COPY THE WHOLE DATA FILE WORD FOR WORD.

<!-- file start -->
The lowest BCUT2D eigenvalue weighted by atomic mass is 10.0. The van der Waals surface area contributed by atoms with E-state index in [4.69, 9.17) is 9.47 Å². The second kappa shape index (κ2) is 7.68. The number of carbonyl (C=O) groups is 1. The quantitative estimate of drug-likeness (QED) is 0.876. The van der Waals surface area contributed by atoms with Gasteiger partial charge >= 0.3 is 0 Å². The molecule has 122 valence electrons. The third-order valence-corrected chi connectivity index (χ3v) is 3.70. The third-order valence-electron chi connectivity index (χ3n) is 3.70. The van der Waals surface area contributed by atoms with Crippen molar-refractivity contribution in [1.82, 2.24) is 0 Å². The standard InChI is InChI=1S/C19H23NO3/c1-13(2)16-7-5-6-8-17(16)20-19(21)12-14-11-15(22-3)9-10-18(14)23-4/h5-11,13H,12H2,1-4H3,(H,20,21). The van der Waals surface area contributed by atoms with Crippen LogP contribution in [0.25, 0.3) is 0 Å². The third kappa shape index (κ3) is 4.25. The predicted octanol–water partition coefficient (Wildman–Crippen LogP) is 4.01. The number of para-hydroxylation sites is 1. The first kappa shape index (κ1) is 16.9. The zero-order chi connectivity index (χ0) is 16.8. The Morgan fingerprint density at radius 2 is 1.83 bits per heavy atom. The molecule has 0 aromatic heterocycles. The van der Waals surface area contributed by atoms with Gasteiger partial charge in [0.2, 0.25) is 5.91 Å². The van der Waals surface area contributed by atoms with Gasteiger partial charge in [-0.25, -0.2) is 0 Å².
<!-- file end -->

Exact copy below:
The lowest BCUT2D eigenvalue weighted by atomic mass is 10.0. The van der Waals surface area contributed by atoms with E-state index in [4.69, 9.17) is 9.47 Å². The second kappa shape index (κ2) is 7.68. The number of carbonyl (C=O) groups is 1. The quantitative estimate of drug-likeness (QED) is 0.876. The van der Waals surface area contributed by atoms with Gasteiger partial charge >= 0.3 is 0 Å². The molecule has 122 valence electrons. The third-order valence-corrected chi connectivity index (χ3v) is 3.70. The third-order valence-electron chi connectivity index (χ3n) is 3.70. The van der Waals surface area contributed by atoms with Crippen molar-refractivity contribution in [1.82, 2.24) is 0 Å². The standard InChI is InChI=1S/C19H23NO3/c1-13(2)16-7-5-6-8-17(16)20-19(21)12-14-11-15(22-3)9-10-18(14)23-4/h5-11,13H,12H2,1-4H3,(H,20,21). The van der Waals surface area contributed by atoms with Crippen LogP contribution in [0.25, 0.3) is 0 Å². The third kappa shape index (κ3) is 4.25. The predicted octanol–water partition coefficient (Wildman–Crippen LogP) is 4.01. The number of para-hydroxylation sites is 1. The first kappa shape index (κ1) is 16.9. The zero-order chi connectivity index (χ0) is 16.8. The Morgan fingerprint density at radius 2 is 1.83 bits per heavy atom. The molecule has 0 aromatic heterocycles. The van der Waals surface area contributed by atoms with Gasteiger partial charge in [0.2, 0.25) is 5.91 Å². The van der Waals surface area contributed by atoms with Gasteiger partial charge in [-0.25, -0.2) is 0 Å².